5 October 2018 by Joshua Doherty

Hoddesdon EfW permit plan receives public backlash

Veolia’s plans for an Energy from Waste (EfW) facility in Hoddesdon have come under further pressure as the vast majority of the 97 responses to its likely environmental permit are negative.

An artist’s impression of Veolia’s contested facility

The comments came in newly-published responses to a consultation from the Environment Agency, which has said it is “minded to accept” the environmental permit for the 300,000 tonne facility.

The Agency said it had considered the application and “accepted the details are sufficient and satisfactory to make the standard condition appropriate”. However, it said in August 2018 that when issuing the permit consultation that its “mind remains open at this stage” and vowed to “carefully” take into account the responses.


Most of the responses received were from residents, who reiterated previously expressed concerns over air quality, traffic, odour and house prices, among other concerns.

Other responses criticised the fact that the Agency issued a draft acceptance of the plan before the report back of the public inquiry – held earlier this summer into the plant. The Veolia Hoddesdon project was called in in February by the then housing and local government secretary of state Sajid Javid with the public inquiry following and a government decision still awaited.

Several residents pointed to the timing of the consultation, criticising the fact it fell during the summer holiday months and a perceived lack of advertising and publicity about the consultation. The Agency however, says it advertised the consultation online and through advertisements in local newspapers.


However, in what could give some hope to protestors against the 350,000 tonne plant, the Agency has reiterated that is it still undecided.

Local residents in Hoddesdon have been vocal in their criticisms of the plant, which was approved by the council in 2017

“We will make our final decision only after carefully taking into account any relevant matter raised in the responses we receive,” the Agency said.

It added: “Our mind remains open at this stage: although we believe we have covered all the relevant issues and reached a reasonable conclusion, our ultimate decision could yet be affected by any information that is relevant to the issues we have to consider.”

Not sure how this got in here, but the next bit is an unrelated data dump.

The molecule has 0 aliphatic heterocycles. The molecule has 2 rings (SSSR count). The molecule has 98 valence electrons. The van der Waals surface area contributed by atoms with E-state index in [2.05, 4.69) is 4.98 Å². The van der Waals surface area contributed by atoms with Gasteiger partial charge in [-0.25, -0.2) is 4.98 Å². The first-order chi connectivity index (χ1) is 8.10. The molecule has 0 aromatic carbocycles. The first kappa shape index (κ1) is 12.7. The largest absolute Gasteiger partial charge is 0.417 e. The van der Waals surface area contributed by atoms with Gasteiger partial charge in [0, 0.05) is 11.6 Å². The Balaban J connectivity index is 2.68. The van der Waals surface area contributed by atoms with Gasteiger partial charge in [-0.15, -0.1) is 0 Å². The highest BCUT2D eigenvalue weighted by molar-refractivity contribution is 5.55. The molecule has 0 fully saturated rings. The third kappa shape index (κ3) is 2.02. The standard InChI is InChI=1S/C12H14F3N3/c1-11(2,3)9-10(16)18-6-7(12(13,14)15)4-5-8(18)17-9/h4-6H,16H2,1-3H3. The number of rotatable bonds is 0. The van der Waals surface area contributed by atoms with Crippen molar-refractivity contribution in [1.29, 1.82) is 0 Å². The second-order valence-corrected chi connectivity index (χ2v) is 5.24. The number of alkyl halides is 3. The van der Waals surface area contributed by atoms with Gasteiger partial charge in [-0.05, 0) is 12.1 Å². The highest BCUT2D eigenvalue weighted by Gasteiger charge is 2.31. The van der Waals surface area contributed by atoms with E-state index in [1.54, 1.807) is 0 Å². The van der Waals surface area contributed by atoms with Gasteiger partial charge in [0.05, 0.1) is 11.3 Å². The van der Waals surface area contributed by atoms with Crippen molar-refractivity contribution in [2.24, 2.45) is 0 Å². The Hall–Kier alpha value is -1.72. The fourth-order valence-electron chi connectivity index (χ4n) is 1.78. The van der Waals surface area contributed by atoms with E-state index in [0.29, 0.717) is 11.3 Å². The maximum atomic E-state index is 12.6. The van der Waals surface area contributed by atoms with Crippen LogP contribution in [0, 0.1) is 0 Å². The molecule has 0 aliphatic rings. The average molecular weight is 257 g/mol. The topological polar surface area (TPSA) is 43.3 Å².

Called in

Veolia’s aim to have an energy recovery facility in Hertfordshire has been ongoing for a number of years.

Plans for a plant were originally put forward by the resources and waste firm for a site at New Barnfield, to fulfil an £800 million waste contract with the county council. However, planning permission was overturned in summer 2015, following a drawn-out political battle over the development of the facility.

The Barnfield plant itself was granted planning permission by Hertfordshire in 2012. DCLG then overturned the council’s decision in July 2014 after the application was called in by then Secretary of State Eric Pickles.

In 2016, the company signed a revised 30-year contract with the county council worth £1 billion to treat the 350,000 tonnes of household residual waste generated in the county each year (see letsrecycle.com story).

In February 2018, the plans for the current facility were called in by Mr Javid after the plans were approved by Hertfordshire county council last year (see letsrecycle.com story).

Both the council and executives at Veolia criticised that decision.


In a statement, Veolia said it was mindful of residents concerns.

“We are mindful of local concerns and we do everything we can to demonstrate how these developments rely upon Environment Agency and other statutory body approvals, as well as state of the art technology providers, to ensure public safety and the latest health and safety and environmental performance requirements,” a spokesperson said.

They added: “Residents can be assured that Environmental Permits are only granted to energy recovery facilities following rigorous scrutiny and independent health authorities confirm this is safe. The site will be operated within stringent regulations and continuously monitored.”




Shortsighted. EFW combined with single bin collections and mechanised sorting to remove valuable materials is the best option for low cost coupled with low carbon footprint including material transport and process energy inputs. Multi-bin collections/recycling is high cost and high emission route. When will the British public understand that?

Posted by Bonkim2003 on October 5, 2018

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